In this case, Plaintiffs filed a motion to amend the judgment pursuant to Fed.R.Civ.P. 59, and Rule 59 motions “affect the finality of the judgment.” Fed.R.Civ.P. 59 advisory committee notes to 1995 amendment. A Rule 59 motion acts to “suspend[] the finality of the judgment” until the district court has ruled. Communist Party of Ind. v. Whitcomb, 414 U.S. 441, 445 (1974). Thus, a Rule 59 motion tolls the date of final judgment for the purposes of “the appeals-limitation period.” Dove v. Codesco, 569 F.2d 807, 809 (4th Cir. 1978). Other courts have also held that a Rule 59 motion tolls the date of final judgment for the purposes of subsequent motions before the district court including motions pursuant to Rule 60. Int'l Ctr. for Tech. Assessment v. Leavitt, 468 F.Supp.2d 200, 206 (D.D.C. 2007) (“In other words, the suspension of finality on the basis of a timely-filed Rule 59(e) motion is not only applicable to an appeal. Accordingly, the court concludes that a timely filed Rule 59(e) motion suspends the finality of a judgment not just at the appellate level, but at the district court level as well.”). Although that ruling is logical and persuasive, it will not be necessary to rule definitively because, even if timely, the motion will be denied on other grounds.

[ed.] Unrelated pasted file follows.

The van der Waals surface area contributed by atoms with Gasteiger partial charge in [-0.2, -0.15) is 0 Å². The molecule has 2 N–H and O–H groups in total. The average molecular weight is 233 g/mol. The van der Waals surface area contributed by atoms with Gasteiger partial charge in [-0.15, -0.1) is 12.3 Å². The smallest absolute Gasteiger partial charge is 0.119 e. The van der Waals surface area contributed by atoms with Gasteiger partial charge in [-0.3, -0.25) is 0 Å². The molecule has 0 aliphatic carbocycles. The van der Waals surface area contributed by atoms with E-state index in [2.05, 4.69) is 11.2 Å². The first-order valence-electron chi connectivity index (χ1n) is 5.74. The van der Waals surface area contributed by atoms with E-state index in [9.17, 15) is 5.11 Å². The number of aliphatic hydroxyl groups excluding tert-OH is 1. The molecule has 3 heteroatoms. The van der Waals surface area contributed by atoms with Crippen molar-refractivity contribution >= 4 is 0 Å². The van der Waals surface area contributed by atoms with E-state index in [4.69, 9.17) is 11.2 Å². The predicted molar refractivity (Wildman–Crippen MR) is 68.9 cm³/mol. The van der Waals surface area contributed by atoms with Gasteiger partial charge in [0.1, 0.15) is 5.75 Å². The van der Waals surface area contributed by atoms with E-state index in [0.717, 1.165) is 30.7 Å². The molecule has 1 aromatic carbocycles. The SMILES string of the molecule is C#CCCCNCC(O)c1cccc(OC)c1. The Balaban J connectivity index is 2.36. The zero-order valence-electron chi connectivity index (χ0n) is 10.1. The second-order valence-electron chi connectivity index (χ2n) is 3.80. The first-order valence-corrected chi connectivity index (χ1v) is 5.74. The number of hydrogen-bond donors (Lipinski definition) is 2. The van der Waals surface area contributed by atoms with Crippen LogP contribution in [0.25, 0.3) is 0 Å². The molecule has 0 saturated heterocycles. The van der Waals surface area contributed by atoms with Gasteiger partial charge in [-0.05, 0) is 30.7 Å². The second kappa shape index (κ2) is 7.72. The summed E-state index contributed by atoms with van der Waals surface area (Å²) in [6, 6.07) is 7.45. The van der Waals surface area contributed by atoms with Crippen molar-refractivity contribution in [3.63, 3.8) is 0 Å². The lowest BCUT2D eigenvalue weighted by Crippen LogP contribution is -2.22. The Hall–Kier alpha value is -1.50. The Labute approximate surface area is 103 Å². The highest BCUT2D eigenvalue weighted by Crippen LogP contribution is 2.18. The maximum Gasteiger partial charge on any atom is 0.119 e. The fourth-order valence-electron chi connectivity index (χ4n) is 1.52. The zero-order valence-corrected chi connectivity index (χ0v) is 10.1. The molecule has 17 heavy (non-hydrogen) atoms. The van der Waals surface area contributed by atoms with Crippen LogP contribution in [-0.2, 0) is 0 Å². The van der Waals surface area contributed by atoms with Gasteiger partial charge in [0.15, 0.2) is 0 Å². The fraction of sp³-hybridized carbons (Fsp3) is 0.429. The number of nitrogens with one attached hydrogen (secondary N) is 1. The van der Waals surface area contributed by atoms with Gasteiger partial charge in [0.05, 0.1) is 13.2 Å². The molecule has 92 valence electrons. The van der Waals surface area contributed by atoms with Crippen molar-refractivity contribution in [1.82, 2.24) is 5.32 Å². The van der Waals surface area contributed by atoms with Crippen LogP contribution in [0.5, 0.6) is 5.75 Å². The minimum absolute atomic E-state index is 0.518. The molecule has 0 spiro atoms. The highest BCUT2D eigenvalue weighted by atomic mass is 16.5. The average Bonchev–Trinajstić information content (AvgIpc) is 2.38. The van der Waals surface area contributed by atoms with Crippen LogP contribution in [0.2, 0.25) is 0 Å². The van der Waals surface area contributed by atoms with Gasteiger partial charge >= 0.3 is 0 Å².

Rule 60(b)(2) requires not only that a motion be made within a year of final judgment but also that it be filed within “a reasonable time.” Plaintiffs claim that their delay was reasonable because the delay allowed them to incorporate an MIA decision into their motion. (ECF No. 26, at 5). Defendant argues the delay was unreasonable. When a party waits for a few of months to “strengthen the basis for [a] motion”, the delay is reasonable. Bouret-Echevarria v. Caribbean Aviation Maintenance Corp., 784 F.3d 37, 44 (1st Cir. 2015) (finding reasonable a three month delay used to obtain additional information to support a motion pursuant to Rule 60(b)). Here, Plaintiffs delayed six months which allowed for further development in a related administrative proceeding. This delay is not an example of a party sleeping on its rights but rather of using additional time to attempt to improve their case. Thus, Plaintiffs' motion filed shortly after a ruling in the administrative proceeding was filed within a reasonable time. See Wells Fargo Bank, N.A. v. AMH Roman Two NC, LLC, 859 F.3d 295, 300 (4th Cir. 2017).

         B. Prejudice

         Plaintiffs allege that setting aside the judgment will not unfairly prejudice Defendant. (ECF No. 26, at 6). Defendant does not dispute this. (ECF No. 28). There does not appear to be any loss of evidence or witnesses. See Westlake Legal Group v. Yelp, Inc. 599 F.App'x 481, 484 (4th Cir. ...